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Asian markets mixed after Wall St. losses



HONG KONG—Asian markets were mixed Monday following a weak lead from Wall Street as traders erred on the side of caution on expectations the US Federal Reserve will soon begin reeling in its stimulus programme.

Tokyo rose 0.79 percent, or 108.02 points, to 13,758.13, Sydney was flat, edging down 1.4 points to 5,112.5 and Seoul eased 0.13 percent, or 2.47 points, to 1,917.64.

Hong Kong fell 0.24 percent, or 54.11 points, to 22,463.70 while Shanghai ended 0.83 percent, or 17.15 points, higher at 2,085.60.

US shares ended lower Friday, bringing a close to one of Wall Street’s worst weeks of 2013, as a consumer confidence report showed weaker sentiment in August than July while retailers also reported poor earnings.

The Dow fell 0.20 percent, the S&P 500 declined 0.32 percent and the Nasdaq was 0.09 percent off.

However, while the latest economic data out of Washington were soft investors feel the US central bank will begin to wind down the $85 billion a month bond-buying scheme that has supported global markets for almost a year.

Many market-watchers predict the bank will begin its tapering next month.

However, BNP Paribas economist Julia Coronado said: “While clearly a September move is on the table, we think it is less of a done deal than most market participants are currently thinking.”

She told Dow Jones Newswires that minutes from July’s Fed policy meeting that are due out this week will likely show a variety of views within the bank over the program’s future.

On forex markets the dollar bought 97.60 yen in afternoon trade, against 97.53 yen in New York Friday.

The euro fetched $1.3325 and 130.03 yen compared to $1.3326 and 130.01 yen, with the single currency getting support from last week’s figures showing some economic life returning to the eurozone.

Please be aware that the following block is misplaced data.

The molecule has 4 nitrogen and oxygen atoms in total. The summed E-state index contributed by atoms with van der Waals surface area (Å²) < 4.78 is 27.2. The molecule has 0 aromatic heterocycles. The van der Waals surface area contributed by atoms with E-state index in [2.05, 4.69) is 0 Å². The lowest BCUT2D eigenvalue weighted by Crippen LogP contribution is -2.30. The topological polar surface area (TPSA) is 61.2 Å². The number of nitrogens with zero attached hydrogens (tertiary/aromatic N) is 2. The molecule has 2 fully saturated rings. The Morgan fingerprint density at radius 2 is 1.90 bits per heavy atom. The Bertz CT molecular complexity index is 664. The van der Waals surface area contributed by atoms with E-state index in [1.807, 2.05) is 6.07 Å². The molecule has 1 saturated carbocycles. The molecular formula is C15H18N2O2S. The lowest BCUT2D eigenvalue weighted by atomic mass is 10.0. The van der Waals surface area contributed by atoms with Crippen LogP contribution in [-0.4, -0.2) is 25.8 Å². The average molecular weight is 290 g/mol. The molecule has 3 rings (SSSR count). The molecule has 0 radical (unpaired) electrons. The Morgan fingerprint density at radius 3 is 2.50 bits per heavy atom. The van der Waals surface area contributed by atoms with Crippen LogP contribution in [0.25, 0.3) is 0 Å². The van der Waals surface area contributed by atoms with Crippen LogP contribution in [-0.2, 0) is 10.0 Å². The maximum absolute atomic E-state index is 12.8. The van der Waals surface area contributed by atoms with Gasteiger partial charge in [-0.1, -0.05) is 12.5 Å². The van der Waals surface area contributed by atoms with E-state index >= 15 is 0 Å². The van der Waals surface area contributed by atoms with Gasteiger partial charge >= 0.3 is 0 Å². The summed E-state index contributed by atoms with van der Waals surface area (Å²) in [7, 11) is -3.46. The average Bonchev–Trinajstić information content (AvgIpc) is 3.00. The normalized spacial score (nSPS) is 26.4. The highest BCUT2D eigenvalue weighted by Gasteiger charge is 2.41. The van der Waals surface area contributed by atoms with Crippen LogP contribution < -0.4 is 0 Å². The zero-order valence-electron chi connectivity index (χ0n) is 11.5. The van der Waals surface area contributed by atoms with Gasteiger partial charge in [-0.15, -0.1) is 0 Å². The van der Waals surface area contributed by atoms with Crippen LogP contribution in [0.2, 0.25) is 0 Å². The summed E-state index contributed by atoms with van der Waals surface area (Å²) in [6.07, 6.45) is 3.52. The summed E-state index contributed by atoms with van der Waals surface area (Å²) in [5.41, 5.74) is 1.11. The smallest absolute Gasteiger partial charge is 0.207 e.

India’s rupee, Asia’s worst-performing major currency this year, fell to a record low 62.35 against the dollar as concerns about Fed tapering as well as the domestic economy cause jitters among investors.

In Tokyo, shares rose despite figures showing Japan’s trade deficit had almost doubled as the weaker yen led to a surge in the cost of energy imports.

However, the data also showed exports to the United States jumped 18.4 percent while those to the eurozone were up 9.5 percent.

On oil markets New York’s main contract, West Texas Intermediate for delivery in September, was down 22 cents at $107.14 a barrel and Brent North Sea crude for October delivery was up 18 cents at $110.58.

Gold fetched $1,375.20 at 1030 GMT from $1,362.40 late Friday.

In other markets:

– Mumbai closed down 1.56 percent, or 290.66 points, at 18,307.52 points.

India’s telecom services firm Bharti Airtel fell 5.51 percent to 317.35 rupees while private bank ICICI Bank fell 5.07 percent to 815.10 rupees.

– Singapore closed down 0.76 percent, or 24.20 points, at 3173.33.

Singapore Telecom rose 0.81 percent to Sg$3.75 while Oversea-Chinese Banking Corporation shed 0.66 percent to Sg$10.48.

– Jakarta ended down 5.58 percent, or 255.14 points, at 4,313.52.

State miner Aneka Tambang fell 4.51 percent to 1,270 rupiah, while tin miner Timah lost 6.72 percent to 1,250 rupiah.

– Kuala Lumpur fell 0.55 percent, or 9.88 points, to close at 1,778.36.

CIMB Group Holdings lost 1.7 percent to 7.90 ringgit, while UEM Sunrise Bhd eased 1.1 percent to 2.69. DiGi.com gained 0.7 percent to 4.68 ringgit.

– Bangkok fell 3.27 percent, or 47.28 points, to 1,398.48.

Siam Cement dropped 4.37 percent to 438 baht, while telecoms company Advanced Info Service lost 3.65 percent to 264 baht.

– Taipei slipped 0.31 percent, or 24.79 points, to 7,900.21. Taiwan Semiconductor Manufacturing Co. dropped 1.04 percent to Tw$95.5 and Hon Hai Precision was 0.38 percent higher at Tw$79.4.

– Wellington fell 0.24 percent, or 10.66 points, to 4,503.22.

Fletcher Building was down 1.44 percent at NZ$8.20 and Trade Me fell 2.29 percent to NZ$4.70 while Telecom rose 0.44 percent to NZ$2.26.

– Manila’s bourse was closed owing to severe floods in the capital.—Danny McCord


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Tags: Asia , Finance , Forex , gold price , oil prices , stocks



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